You can read a lot by the timing of GW’s product releases. They say detectives aren’t allowed to believe in coincidences…
First of all, lets start off with the disclaimer that I have no financial training, and this column is in no way a forecast, or meant as financial advice.
Ok that out of the way, have you noticed that GW has been pulling out the stops this last year. I believe we have close to 25 product releases over the last year counting codices, WFB army books, End Times, campaign and supplemental codices. That’s roughly a new book every 2 weeks for a year – an absolutely SHOCKING rate or production, and one that leaves every other manufacturer in the industry in the dust. It’s gets even crazier if you consider all those Black Library dataslates, and it’s best to try not to think about the annual “Advent Calender”. Whether this is a sustainable production rate, or whether GW has been “banking products” to allow such a tidal wave of releases is open to debate.
Now GW is a publicly traded company and their fiscal year runs from end of May to end of May. If GW is good at anything, its not rocking the boat and carefully scheduling out those releases across the year VERY carefully to keep revenue nice and even – like their mostly non-industry owners like to see. If you have a knockout first half of the year, you can release some medium interest ranges in the 2nd half to even things out. What companies like to avoid is the “AMAZING YEAR – terrible year” cycles that can spook investors, or even worse cause internal politics and board-driven stresses. Heck executives often lose their jobs over things like that… and who wants that?
So note some interesting timing of releases going on…
Harlequins – it’s only been 5 months!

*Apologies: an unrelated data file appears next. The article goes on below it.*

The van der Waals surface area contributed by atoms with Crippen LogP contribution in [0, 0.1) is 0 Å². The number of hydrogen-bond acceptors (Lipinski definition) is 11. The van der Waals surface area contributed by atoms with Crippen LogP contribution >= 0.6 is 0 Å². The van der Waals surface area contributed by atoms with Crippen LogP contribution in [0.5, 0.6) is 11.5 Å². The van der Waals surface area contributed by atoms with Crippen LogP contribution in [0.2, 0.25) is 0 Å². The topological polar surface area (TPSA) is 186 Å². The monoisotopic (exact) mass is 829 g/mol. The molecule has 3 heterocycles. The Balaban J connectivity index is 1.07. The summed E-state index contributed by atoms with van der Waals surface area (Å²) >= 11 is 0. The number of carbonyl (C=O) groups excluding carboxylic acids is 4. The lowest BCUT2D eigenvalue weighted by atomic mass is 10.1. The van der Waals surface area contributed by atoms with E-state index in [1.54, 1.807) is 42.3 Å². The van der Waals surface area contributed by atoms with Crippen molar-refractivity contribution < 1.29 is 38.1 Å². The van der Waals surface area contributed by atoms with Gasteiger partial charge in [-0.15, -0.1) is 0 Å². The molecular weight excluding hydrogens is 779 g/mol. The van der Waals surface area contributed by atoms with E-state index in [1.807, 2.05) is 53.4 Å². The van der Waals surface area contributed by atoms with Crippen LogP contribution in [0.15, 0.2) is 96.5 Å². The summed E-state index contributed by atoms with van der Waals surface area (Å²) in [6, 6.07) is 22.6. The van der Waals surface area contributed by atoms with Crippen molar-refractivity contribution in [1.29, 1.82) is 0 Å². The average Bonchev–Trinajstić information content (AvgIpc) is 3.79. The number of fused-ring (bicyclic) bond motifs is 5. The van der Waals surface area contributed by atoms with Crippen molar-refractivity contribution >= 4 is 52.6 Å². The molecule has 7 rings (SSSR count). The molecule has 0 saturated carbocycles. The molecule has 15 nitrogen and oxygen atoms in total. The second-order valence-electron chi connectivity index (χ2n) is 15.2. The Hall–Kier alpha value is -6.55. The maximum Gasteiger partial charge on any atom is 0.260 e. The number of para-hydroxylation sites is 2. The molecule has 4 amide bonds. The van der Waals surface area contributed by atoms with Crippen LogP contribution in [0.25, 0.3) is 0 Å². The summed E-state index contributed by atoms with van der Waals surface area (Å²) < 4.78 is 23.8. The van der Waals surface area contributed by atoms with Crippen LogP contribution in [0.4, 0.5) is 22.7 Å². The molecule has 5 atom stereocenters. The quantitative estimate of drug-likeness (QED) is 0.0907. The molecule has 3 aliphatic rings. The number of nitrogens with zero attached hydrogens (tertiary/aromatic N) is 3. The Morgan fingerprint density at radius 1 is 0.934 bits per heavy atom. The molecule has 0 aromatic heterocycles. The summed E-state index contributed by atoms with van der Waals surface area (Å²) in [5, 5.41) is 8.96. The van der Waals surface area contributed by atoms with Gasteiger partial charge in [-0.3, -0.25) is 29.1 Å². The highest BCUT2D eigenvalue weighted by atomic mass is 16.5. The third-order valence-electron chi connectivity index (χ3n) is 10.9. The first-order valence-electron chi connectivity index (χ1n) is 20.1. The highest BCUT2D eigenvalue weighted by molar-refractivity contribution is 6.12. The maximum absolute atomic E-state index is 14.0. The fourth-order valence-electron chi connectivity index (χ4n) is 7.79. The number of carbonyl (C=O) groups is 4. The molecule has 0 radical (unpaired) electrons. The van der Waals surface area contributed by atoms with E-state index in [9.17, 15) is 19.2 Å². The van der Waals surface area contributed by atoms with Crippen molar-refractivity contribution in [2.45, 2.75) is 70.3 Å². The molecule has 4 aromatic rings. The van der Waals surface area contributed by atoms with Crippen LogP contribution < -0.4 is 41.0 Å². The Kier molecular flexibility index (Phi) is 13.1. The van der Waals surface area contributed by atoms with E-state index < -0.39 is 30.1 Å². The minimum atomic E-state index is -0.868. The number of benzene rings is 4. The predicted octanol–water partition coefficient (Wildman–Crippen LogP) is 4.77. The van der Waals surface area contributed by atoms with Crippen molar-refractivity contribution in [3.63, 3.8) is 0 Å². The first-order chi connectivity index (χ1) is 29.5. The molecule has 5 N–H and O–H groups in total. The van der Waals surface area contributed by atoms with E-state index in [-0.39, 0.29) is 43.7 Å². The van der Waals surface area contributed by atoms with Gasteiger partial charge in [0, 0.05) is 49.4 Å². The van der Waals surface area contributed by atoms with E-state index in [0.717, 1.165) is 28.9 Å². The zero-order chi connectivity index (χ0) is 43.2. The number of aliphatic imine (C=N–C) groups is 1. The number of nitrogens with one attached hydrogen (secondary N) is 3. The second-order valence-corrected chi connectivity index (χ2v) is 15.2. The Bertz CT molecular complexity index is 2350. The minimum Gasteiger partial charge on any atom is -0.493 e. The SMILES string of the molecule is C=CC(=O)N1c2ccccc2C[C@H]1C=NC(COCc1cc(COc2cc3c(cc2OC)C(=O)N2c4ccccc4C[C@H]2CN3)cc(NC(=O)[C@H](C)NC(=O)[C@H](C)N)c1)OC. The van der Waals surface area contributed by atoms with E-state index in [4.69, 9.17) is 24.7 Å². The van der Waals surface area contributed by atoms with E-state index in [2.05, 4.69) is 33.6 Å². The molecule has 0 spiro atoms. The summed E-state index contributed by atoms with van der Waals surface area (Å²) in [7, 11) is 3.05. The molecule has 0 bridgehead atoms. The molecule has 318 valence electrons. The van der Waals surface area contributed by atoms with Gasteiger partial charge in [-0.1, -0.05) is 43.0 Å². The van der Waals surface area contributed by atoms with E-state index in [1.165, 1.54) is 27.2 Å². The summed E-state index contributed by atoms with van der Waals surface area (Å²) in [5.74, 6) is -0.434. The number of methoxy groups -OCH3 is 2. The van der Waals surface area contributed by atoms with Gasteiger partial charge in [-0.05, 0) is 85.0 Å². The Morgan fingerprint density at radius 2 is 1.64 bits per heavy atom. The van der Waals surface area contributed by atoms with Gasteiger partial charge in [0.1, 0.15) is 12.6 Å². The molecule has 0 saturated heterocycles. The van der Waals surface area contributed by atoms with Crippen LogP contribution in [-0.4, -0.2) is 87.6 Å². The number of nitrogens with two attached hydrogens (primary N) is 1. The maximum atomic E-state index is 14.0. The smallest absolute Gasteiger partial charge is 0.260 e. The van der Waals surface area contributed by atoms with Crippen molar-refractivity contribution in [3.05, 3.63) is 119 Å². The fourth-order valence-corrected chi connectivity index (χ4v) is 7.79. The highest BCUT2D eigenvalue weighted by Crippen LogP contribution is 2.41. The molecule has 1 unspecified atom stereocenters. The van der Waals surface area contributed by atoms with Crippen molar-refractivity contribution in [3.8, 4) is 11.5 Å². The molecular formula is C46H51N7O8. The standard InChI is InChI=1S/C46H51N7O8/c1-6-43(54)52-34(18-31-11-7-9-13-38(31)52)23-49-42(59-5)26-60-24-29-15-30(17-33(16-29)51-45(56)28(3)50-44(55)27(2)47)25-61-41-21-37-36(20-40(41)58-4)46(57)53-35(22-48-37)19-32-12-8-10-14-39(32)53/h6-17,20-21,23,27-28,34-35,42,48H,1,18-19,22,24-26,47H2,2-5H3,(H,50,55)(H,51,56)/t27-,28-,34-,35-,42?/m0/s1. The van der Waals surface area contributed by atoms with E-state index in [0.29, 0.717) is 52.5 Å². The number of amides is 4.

GW-mid year report (may-november – 2014) (PDF here) showed a roughly 6% decrease in revenue year per year. Here is how the CEO reported it:
“Games Workshop’s core business model remains strong. Our current initiatives of ever better weekly new product releases, the low cost one man stores in retail and the stockist programme in trade, are designed to lead to growth. The board remains confident in the future growth and profitability of the Group.”
In a situation like that, any sharp-minded CEO is going to get the executive staff together, roll up his (or her) sleeves and do whatever it takes to have a fantastic 2nd half of the year to pull off a nice steady annual report.
Now look at what GW has released in the last 6 months: (I’m sure I missed some)
- End times: Skaven
- Blood Angels
- End Times Archaon
- Khorne Daemonkin
- Cult Mechanicus
- Space Marines
Does that sound like a solid lineup if you are looking to rake in the cash? It’s always nice to have good ole reliable Space Marines to round out the fiscal year. We wont know exactly how GW did until next month but here is their little note to curious investors:
“We expect the Group’s profit for the year to 31 May 2015 to be broadly in line with market expectations… We will provide full and detailed information, including the effects of adverse exchange rates, at the time of our results announcement”
So that sounds like “steady as she goes” doesn’t it?
Onto the NEW YEAR! – Age of Sigmar HO!
Now as we move into the new year we hit summer, when GW usually rolls out new product editions slowly over the summer, and more importantly, their 1st quarter.
We have word that GW is planning a big slate of Age of Sigar / WFB 9th releases, with no 40K to be seen till Q2. It seems rather odd, until you realize that Q1 is the best time for GW to rollout something this new (and risky) and roll the dice. Note the following:
1) The 40K community is breathing hard just trying to catch up to all the breakneck releases. We will all be fine over the summer just reading all those books up there, and gettin a change to take some time and paint up and master some of the MANY new armies that are available.
2) GW can focus entirely for a quarter on launching a new product line, (and it really sounds like you should consider Age of Sigmar something entirely new). Being able to focus on it exclusively for a quarter will let them build up customer excitement and momentum – giving it the best chance of gaining a foothold and getting off to a strong start.
3) Finally, if something goes wrong, – well a public company would always to get its mishaps behind it in Q1, with plenty of time to move things around and rearrange schedules to shore up the fiscal year. Having Q2-Q4 to right a listing ship should normally do the trick.
Food for thought & happy gaming! What do you read in the GW release tea leaves?